Here’s a post by Janet Reid that gets at a question that’s both very difficult and very important.
A colleague’s recent blog post about a fellow who objected to her not reading the whole book to make a “fair assessment” drew the ire of the writer, who wrote a comment on the post that showed me in no uncertain terms that his writing was, in fact, very weak.
People who write well in novels also write well in the comment section. And in Facebook posts. And Tweet streams. And they write good queries. …. they know how to string sentences together in a way that leaves me thinking “there’s a writer.” It may not be a book I want to read, but the writing is good . . . how do you know if this applies to you.
It’s really really hard.
And then Janet gives the same advice I always offer (vehemently) when the question comes up:
The only way I know to have confidence in your writing is to learn to recognize good writing. And you learn to recognize it by reading it.
This actually goes straight back to the time when I loaned a Sword of Shannara sequel to a friend and thus was led to realize that my friend couldn’t, or at least didn’t, distinguish between writing that was good, bad, or indifferent; that she would read, apparently with equal enthusiasm, any book with fantasy trappings.
Whatever you like to read, the ability to distinguish excellent writing from good and good from mediocre and mediocre from execrable is, it seems to me, the very first skill a writer needs to develop. Then you can aim toward good writing, even if you can’t hit the target initially. Janet Reid also comments that your aim may fall short at first, as she adds that actually practicing writing is also important.
Ira Glass also got at this issue in his oft-quoted comments about good taste paving the way for good writing:
All of us who do creative work, we get into it because we have good taste. But there is this gap. For the first couple years you make stuff, it’s just not that good. It’s trying to be good, it has potential, but it’s not. But your taste, the thing that got you into the game, is still killer. And your taste is why your work disappoints you. A lot of people never get past this phase, they quit. Most people I know who do interesting, creative work went through years of this. We know our work doesn’t have this special thing that we want it to have. We all go through this. And if you are just starting out or you are still in this phase, you gotta know its normal and the most important thing you can do is do a lot of work. Put yourself on a deadline so that every week you will finish one story. It is only by going through a volume of work that you will close that gap, and your work will be as good as your ambitions.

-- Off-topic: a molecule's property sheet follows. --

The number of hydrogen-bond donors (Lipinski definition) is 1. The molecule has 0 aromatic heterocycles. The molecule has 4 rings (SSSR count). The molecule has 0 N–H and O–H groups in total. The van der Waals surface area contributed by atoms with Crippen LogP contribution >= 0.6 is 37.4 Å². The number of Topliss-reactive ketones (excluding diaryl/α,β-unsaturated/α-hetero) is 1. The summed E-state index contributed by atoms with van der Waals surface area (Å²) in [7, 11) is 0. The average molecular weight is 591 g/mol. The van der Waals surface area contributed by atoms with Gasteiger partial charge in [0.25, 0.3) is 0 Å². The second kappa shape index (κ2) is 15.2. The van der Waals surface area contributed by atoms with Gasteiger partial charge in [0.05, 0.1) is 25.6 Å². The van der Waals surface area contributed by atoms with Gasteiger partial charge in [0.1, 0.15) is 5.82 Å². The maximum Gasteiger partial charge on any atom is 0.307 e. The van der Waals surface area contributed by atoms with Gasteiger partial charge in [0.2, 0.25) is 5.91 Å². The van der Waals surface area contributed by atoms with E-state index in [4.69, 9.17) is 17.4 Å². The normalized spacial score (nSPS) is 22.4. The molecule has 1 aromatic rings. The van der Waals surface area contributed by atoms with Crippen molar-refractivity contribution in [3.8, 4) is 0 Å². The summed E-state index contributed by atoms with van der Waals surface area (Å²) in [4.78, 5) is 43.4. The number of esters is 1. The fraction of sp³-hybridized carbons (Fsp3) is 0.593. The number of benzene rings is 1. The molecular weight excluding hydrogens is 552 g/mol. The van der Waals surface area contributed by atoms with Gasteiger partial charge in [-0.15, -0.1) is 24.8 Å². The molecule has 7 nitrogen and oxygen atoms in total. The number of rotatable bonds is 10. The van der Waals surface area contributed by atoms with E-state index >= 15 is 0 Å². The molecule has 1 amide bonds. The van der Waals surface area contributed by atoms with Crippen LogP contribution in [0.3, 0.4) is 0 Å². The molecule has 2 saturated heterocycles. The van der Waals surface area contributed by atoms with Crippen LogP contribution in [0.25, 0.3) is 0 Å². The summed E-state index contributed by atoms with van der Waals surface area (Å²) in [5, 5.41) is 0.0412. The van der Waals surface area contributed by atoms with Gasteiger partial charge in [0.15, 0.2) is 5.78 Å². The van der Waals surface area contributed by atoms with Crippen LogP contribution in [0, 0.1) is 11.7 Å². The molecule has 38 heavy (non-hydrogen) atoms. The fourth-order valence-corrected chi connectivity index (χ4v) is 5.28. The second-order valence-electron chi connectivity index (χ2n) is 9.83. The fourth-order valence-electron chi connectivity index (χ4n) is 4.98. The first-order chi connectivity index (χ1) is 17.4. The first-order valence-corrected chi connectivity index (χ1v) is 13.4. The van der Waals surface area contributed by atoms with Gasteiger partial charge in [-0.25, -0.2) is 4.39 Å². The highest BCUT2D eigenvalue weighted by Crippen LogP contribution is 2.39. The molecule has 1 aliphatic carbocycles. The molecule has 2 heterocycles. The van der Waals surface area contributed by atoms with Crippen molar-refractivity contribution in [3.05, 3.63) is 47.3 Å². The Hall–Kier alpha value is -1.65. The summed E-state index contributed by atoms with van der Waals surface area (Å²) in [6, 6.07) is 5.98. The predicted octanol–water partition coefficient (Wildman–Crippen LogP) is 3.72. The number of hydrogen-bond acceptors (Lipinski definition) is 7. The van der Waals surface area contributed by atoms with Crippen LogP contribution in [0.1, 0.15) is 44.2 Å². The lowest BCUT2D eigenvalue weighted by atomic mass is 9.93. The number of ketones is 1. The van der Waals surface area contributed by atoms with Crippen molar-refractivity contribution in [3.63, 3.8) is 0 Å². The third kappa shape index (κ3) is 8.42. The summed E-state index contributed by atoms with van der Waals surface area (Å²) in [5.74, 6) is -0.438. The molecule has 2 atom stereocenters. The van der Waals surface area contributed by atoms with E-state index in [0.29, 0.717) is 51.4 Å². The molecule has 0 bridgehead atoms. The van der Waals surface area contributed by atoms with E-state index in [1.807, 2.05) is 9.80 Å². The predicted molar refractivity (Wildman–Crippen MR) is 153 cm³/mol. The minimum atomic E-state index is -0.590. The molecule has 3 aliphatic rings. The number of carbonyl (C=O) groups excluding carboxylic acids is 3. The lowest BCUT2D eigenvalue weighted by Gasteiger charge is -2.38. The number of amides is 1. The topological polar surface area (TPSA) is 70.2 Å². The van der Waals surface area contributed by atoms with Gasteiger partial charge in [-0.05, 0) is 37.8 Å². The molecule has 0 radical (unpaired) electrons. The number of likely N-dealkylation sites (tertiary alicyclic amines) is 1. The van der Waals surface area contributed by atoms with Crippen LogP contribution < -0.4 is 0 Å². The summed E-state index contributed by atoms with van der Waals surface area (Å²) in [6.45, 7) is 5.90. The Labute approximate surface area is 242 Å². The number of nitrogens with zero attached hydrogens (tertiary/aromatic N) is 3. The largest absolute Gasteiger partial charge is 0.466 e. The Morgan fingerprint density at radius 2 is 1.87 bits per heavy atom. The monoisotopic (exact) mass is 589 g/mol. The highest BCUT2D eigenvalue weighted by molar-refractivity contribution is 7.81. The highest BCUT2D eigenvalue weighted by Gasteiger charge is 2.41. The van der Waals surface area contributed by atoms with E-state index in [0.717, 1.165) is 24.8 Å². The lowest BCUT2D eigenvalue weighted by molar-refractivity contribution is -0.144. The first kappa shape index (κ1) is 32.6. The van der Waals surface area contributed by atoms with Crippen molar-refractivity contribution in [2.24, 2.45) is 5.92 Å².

But you see how Ira Glass is starting with the assumption that you have good taste, and I don’t think that’s true, or not necessarily. I loved The Sword of Shannara when I first read it. I was, what, eight or ten or something, and I thought it was great. A more discriminating taste came later, and writing came much later. So, yeah, the most important advice I give when, for example, I’m talking to kids at a school is: if you want to be a writer, pay attention to the quality of what you read and think about what makes a great book stand out from the herd. Then aim to write at that level.
Addendum: I’ve never read anything by Dan Brown, but he does come in for his share of comments when people are talking about good vs bad writing, doesn’t he? Janet Reid’s comments — referring glancingly to Dan Brown — made me think of this delightful article by Michael Deacon in the Telegraph: Don’t Make Fun of Renowned Author Dan Brown. If you’ve never happened across it, then if you have a minute, you really should click through and enjoy it now.